Missouri Professor Charles Warner has does yeoman’s work blogging about the Missouri School of Journalism’s 2005 Summer Conference. I followed the proceedings because 1) the topic, the “decline of media and journalism credibility,” sounded interesting, and 2) as a Missouri J-School alumnus, I like to keep tabs on where my annual donations are going.
I won’t waste precious bytes recounting the conference; Professor Warner took care of that admirably. But I will say Professor Warner’s last post on the conference gave me pause and made me more than a little disappointed in a school that is supposed to be the world’s best.
Professor Warner wrote: “Several weeks ago, in preparation for the conference, I suggested that we allow students to blog about the conference and have a bulletin board on the Web set up so that they could all post their blogs as the conference proceeded. The powers that be turned it down. During the two days of listening to the conference, blogs were mentioned minimally. It is clear that the faculty at the J School neither understands what blogs are nor what impact they have had or will have on journalism. It was also clear that the journalism academics are mired on issues in the past, the recent past to be sure, but the students are much more up to date on the rapidly changing world of journalism and technology than the faculty is.”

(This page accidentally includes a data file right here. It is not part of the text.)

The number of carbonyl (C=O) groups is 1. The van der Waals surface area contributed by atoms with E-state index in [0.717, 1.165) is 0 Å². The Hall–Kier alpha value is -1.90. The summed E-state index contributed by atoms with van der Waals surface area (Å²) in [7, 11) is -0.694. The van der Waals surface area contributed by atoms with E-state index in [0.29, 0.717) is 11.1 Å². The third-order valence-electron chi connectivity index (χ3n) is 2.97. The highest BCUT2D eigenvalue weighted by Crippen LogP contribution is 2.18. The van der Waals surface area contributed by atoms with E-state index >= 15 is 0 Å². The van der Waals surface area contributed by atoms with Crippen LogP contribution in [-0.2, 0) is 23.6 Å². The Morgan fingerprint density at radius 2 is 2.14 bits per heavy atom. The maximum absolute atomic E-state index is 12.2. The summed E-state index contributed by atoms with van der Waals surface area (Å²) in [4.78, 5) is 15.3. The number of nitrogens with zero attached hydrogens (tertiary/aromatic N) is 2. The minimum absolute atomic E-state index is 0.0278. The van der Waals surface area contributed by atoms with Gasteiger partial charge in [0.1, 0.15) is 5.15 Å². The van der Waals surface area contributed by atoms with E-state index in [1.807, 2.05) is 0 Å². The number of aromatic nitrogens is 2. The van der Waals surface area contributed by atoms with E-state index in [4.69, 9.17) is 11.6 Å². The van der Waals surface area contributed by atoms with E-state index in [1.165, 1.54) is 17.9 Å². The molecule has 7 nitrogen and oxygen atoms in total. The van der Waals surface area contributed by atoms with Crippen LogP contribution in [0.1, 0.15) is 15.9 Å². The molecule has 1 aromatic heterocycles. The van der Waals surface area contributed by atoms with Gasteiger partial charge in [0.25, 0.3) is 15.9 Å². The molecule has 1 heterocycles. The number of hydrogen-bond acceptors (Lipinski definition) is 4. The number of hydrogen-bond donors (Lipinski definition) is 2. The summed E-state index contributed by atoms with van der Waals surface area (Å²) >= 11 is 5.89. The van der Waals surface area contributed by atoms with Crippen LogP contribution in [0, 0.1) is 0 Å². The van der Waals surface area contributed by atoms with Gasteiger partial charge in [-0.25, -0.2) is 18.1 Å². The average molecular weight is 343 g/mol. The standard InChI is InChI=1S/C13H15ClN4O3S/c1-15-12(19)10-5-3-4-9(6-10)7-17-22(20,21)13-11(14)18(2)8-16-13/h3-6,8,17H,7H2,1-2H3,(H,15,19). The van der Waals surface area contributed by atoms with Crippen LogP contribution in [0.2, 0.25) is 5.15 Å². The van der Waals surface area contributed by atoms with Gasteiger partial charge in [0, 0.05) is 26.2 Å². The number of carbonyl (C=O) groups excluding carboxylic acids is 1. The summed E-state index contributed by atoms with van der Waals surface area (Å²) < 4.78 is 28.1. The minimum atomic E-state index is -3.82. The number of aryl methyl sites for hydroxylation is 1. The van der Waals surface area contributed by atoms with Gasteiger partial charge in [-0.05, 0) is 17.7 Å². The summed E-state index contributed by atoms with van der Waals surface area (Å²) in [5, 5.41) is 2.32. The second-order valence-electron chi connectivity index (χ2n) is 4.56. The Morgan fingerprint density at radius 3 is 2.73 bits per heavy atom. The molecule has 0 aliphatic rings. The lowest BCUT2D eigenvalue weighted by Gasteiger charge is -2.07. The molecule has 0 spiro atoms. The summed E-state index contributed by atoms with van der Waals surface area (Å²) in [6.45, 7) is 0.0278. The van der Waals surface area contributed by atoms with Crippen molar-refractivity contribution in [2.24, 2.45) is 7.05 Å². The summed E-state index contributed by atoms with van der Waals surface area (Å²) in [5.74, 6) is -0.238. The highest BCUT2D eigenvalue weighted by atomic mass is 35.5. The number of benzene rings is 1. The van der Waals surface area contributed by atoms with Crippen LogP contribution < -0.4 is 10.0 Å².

Today and tomorrow’s journalists need leadership — and they need their leaders to listen. If the leaders at schools like Missouri can’t or won’t open their eyes and ears, then we are in more trouble than I thought.